Well it's best to start at the beginning. I was a 32-year-old police constable when my journey started, after spending the 10 years before joining the force as a commercial diver working in an oil field and as a salvage diver. I often found myself covered in crude oil and other contaminates (I often wonder if this is the cause of the cancer, but who knows). I have a beautiful young daughter who was only 6 months old when I found out that I had bladder cancer; this was one of the hardest aspects of the illness. I've always enjoyed being active and my hobbies include snowboarding, sky diving and motorcross. Sometimes I've had to sit and recover following surgery, and this has been a challenge!
I've had many years of urethral strictures, and had become used to infections and problems, but noticed something a little different was going on. I began seeing a lot of blood in my urine and noticed a sudden urgency to wee. I knew something was wrong so I made an appointment to see my GP. My GP gave me antibiotics repeatedly for an infection that didn't exist, and the symptoms didn't get better. I went back and saw a locum who straight away referred me to the Urology team. I had previously had a cystoscopy with no mention of cancer. When I woke up from the general anaesthetic, I was met by the surgeon whose words will stay with me forever. He said, "It's not an infection, you have cancer." These words crushed me at the time.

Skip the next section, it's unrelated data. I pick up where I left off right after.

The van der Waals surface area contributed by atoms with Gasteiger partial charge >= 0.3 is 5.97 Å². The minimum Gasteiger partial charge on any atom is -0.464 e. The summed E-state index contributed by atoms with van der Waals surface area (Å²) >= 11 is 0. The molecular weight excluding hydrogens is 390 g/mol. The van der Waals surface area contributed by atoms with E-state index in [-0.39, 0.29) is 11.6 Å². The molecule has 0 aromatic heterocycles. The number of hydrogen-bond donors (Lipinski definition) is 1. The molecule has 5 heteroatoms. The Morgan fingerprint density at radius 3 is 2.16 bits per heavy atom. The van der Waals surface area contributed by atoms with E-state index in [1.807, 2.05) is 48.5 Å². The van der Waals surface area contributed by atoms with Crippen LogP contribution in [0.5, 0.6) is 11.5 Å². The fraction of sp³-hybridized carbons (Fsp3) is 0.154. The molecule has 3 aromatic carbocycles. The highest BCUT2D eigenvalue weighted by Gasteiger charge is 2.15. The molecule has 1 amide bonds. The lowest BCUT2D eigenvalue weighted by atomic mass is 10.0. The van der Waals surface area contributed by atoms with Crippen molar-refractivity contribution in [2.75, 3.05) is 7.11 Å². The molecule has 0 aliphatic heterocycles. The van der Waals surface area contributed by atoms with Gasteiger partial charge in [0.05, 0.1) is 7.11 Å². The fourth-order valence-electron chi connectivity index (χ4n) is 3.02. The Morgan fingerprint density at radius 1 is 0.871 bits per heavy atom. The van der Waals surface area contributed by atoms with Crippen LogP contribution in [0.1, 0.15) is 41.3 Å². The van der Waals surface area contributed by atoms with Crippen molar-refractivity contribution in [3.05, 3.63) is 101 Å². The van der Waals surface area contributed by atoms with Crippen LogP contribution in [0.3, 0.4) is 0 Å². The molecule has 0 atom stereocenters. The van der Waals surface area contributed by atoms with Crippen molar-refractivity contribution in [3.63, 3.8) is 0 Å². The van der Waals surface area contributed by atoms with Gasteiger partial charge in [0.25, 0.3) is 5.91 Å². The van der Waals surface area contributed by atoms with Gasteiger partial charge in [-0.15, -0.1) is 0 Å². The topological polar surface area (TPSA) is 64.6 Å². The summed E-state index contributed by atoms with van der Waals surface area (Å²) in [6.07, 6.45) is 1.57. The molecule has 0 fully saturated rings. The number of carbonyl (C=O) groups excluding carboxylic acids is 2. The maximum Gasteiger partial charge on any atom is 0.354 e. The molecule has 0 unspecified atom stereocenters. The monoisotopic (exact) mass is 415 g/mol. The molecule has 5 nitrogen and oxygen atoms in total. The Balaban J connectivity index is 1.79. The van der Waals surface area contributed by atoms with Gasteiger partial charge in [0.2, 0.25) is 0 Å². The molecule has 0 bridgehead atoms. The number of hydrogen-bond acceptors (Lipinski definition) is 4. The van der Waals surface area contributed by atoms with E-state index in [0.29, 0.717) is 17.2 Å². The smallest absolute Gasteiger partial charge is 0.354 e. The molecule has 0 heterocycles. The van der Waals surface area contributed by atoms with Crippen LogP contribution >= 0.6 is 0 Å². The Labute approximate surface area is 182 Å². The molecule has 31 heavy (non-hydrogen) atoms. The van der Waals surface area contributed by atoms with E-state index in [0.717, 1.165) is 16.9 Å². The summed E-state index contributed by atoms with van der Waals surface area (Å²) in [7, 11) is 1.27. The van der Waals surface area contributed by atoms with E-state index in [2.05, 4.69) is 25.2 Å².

I was diagnosed with a Stage T1 Grade 2 initially, but then received a call stating that the pathology showed it was actually Grade 3. I was initially given BCG treatment, which I couldn't tolerate – it made its way into my kidneys due to the tumour location at the base of my urethra. I was then told I required a radical cystectomy (RC).
One of the biggest changes is that I always look for the toilet no matter where I am. Other than that, the new bladder has been great. I was unfortunate in that my bowel leaked after the RC. I became critically ill and had a long stay in intensive care. I had a temporary illiostomy for six months, but this has now been reversed.
One of the biggest positives I found was the Fight Bladder Cancer support group. I have had a huge amount of support from people all over the world and have forged some amazing friendships from it. It's nice to have people who have been through the same experience and can try and answer your questions, day or night. I still see people in the early stages of their diagnosis, asking the same questions I did. I know how they feel and I try and give them the support they need.
It's been amazing. It's a very hard time when you're first told you have cancer. Sometimes you just need to moan and have a shout at the world, other times it is a, "Has anyone had …" type question! I now appear to have more mums than you can shake a stick at who constantly nag me to take things easy and it's kind of nice!
Get the diagnosis into your head before you tell people. It helps to deal with it before people starts asking you questions. Remember that you are not alone and that there are amazing groups to help. Fight Bladder Cancer is one of those. Take every day as it comes, and remember your family, as it's easy to isolate yourself. One main thing is to remember to ask for help.
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